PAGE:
Red Card Roberts
While the world is watching London, mesmerized by and celebrating astonishing athletic feats (well, except for Mitt Romney, who is busy cementing his reputation as an out-of-touch elitist snob by entering his horse in the Olympic equivalent of equine prom and then offending America’s biggest ally by announcing in an interview he’s not confident the Brits can pull off the Games), those of us in Park City who lived our own Olympics are recalling and reliving many of our unique, personal and prideful moments.
Everywhere I turn, a TV is tuned to what’s happening in London and somebody nearby has a fond comment that starts with something like, "When we hosted the Olympics, I remember "
So this week, a few locals take us on their personal tour down Olympics Memory Lane. Security was tight, berets were highly sought, and happiness abounded.
"I remember being at the snowboard competition and we had to evacuate because a lone cooler was left behind and it had to be deployed by the bomb squad," said Park City resident Carey Gross.
Of course, the Winter Olympics in 2002 came on the heels of the September 11 attacks, and while safety measures were amplified, in some cases, they were also downright comical.
"The FBI was always popping up in strange spots," Cathy Sonneberg remembers. "They hid in bushes and would just pop out at you, like cartoon characters."
But, as Randy Scott recalls, the Olympics were also a healing opportunity for our country. "Post 9-11, the Olympics were just the positive experience our country needed. Everyone was happy and excited to attend the events. And everyone was trying to find that elusive Jell-O pin."
The famed green Jell-O pin (now available on e-Bay with bids starting at $4) wasn’t the only must-have souvenir.
Remember that beret? People were lined up outside of Roots for hours in hopes of snagging one. Shelly Pinner worked at the Roots store at the time. "You would be amazed at what people would trade for that stupid hat!"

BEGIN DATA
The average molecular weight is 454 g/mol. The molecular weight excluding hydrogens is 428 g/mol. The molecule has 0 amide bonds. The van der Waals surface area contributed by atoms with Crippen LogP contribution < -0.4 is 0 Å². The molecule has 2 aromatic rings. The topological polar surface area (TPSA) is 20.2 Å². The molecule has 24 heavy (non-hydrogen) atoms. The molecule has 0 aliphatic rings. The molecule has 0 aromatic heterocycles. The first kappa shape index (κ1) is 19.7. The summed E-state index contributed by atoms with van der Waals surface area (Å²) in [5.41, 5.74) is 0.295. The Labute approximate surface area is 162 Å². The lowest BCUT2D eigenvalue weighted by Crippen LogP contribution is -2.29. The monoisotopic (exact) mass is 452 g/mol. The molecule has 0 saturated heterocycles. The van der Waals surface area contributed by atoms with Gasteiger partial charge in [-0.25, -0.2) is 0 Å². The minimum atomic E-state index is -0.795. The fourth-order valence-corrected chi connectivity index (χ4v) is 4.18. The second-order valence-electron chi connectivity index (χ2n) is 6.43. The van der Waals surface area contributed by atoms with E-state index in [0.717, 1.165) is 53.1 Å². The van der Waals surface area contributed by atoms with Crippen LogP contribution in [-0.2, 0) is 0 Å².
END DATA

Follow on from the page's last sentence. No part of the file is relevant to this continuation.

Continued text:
I’ve heard stories of people paying hundreds of dollars for them. Ten plus years later, they can be found at the ski swap each November for about a buck.
And then there were locals who were able to capitalize a bit on the events. Jill Parente lived at the top of Main Street in 2002. "I rented out my driveway for $500 a day," she says. She did not say whether she used some of that cash to buy herself a green Jell-O pin or beret.
If you watched this year’s opening ceremony in London, it’s probably a fair bet that you were, perhaps, slightly perplexed. (I’m still trying to figure out the three athletes from "Independent Country." Though I did quite enjoy their spontaneous dance party.)
But for those Parkites lucky enough to have attended the opening ceremony in Utah, it was an experience they will never forget. Claudia McMullin remembers sitting in the nosebleed section and feeling lucky to have secured a ticket, "until an eagle soared just inches above my head and scared the crap out of me."
So while Great Britain is still busy making memories of its special weeks in the spotlight, it’s safe to assume the British will have their own fond recollections in the years to come.
And yes, some might start with something like, "Do you remember that guy who looked like someone who would run a seminar on timeshare ownership, who wanted to be president of the United States, who said our Olympic spirit was questionable. Whatever happened to him?"
If you have a story idea for Red Card Roberts, please e-mail her at firstname.lastname@example.org.
Amy Roberts is a freelance writer, public-relations guru and globe-trotting thrill seeker. In a former life she worked in TV news, both as a reporter and sports anchor. She has bagged peaks on six continents, kayaked the Zambezi and Nile rivers, swam with great white sharks in South Africa and tracked mountain gorillas in Rwanda. She was once very nearly sold for 2,000 camels while traveling through Morocco.
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Park City has published the annual community guide to the Sundance Film Festival, an online booklet jammed with information about navigating Park City during what is normally the busiest stretch of the year.